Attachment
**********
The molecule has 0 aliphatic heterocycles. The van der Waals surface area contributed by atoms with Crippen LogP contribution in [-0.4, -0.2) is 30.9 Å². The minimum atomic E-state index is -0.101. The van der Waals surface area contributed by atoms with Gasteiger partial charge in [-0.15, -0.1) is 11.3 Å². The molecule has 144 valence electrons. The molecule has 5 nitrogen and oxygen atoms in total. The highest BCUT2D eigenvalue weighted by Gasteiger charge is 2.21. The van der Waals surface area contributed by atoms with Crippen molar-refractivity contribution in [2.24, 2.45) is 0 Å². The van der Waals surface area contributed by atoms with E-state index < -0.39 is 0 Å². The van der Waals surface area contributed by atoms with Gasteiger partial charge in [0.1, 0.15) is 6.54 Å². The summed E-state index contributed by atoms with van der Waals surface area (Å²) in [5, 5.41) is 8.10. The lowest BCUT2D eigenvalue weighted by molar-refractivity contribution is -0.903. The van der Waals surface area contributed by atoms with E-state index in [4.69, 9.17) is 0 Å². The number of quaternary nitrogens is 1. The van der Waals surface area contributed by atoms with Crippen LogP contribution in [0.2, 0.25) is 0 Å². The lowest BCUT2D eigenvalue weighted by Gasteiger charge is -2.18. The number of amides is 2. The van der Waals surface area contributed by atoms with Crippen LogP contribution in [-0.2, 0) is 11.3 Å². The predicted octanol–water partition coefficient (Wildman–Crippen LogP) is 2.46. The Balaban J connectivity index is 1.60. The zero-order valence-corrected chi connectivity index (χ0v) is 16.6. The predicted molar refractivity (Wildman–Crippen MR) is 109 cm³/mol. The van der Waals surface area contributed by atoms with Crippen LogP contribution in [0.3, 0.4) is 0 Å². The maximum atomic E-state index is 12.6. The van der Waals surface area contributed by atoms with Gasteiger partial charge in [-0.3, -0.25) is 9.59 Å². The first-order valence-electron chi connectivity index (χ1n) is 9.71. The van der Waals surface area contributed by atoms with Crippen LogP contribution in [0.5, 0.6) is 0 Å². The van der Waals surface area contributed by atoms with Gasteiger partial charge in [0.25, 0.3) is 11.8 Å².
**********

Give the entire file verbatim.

The molecule has 0 aliphatic heterocycles. The van der Waals surface area contributed by atoms with Crippen LogP contribution in [-0.4, -0.2) is 30.9 Å². The minimum atomic E-state index is -0.101. The van der Waals surface area contributed by atoms with Gasteiger partial charge in [-0.15, -0.1) is 11.3 Å². The molecule has 144 valence electrons. The molecule has 5 nitrogen and oxygen atoms in total. The highest BCUT2D eigenvalue weighted by Gasteiger charge is 2.21. The van der Waals surface area contributed by atoms with Crippen molar-refractivity contribution in [2.24, 2.45) is 0 Å². The van der Waals surface area contributed by atoms with E-state index < -0.39 is 0 Å². The van der Waals surface area contributed by atoms with Gasteiger partial charge in [0.1, 0.15) is 6.54 Å². The summed E-state index contributed by atoms with van der Waals surface area (Å²) in [5, 5.41) is 8.10. The lowest BCUT2D eigenvalue weighted by molar-refractivity contribution is -0.903. The van der Waals surface area contributed by atoms with E-state index in [4.69, 9.17) is 0 Å². The number of quaternary nitrogens is 1. The van der Waals surface area contributed by atoms with Crippen LogP contribution in [0.2, 0.25) is 0 Å². The lowest BCUT2D eigenvalue weighted by Gasteiger charge is -2.18. The number of amides is 2. The van der Waals surface area contributed by atoms with Crippen LogP contribution in [-0.2, 0) is 11.3 Å². The predicted octanol–water partition coefficient (Wildman–Crippen LogP) is 2.46. The Balaban J connectivity index is 1.60. The zero-order valence-corrected chi connectivity index (χ0v) is 16.6. The predicted molar refractivity (Wildman–Crippen MR) is 109 cm³/mol. The van der Waals surface area contributed by atoms with Crippen LogP contribution in [0.3, 0.4) is 0 Å². The maximum atomic E-state index is 12.6. The van der Waals surface area contributed by atoms with Gasteiger partial charge in [-0.3, -0.25) is 9.59 Å². The first-order valence-electron chi connectivity index (χ1n) is 9.71. The van der Waals surface area contributed by atoms with Crippen LogP contribution in [0.5, 0.6) is 0 Å². The van der Waals surface area contributed by atoms with Gasteiger partial charge in [0.25, 0.3) is 11.8 Å².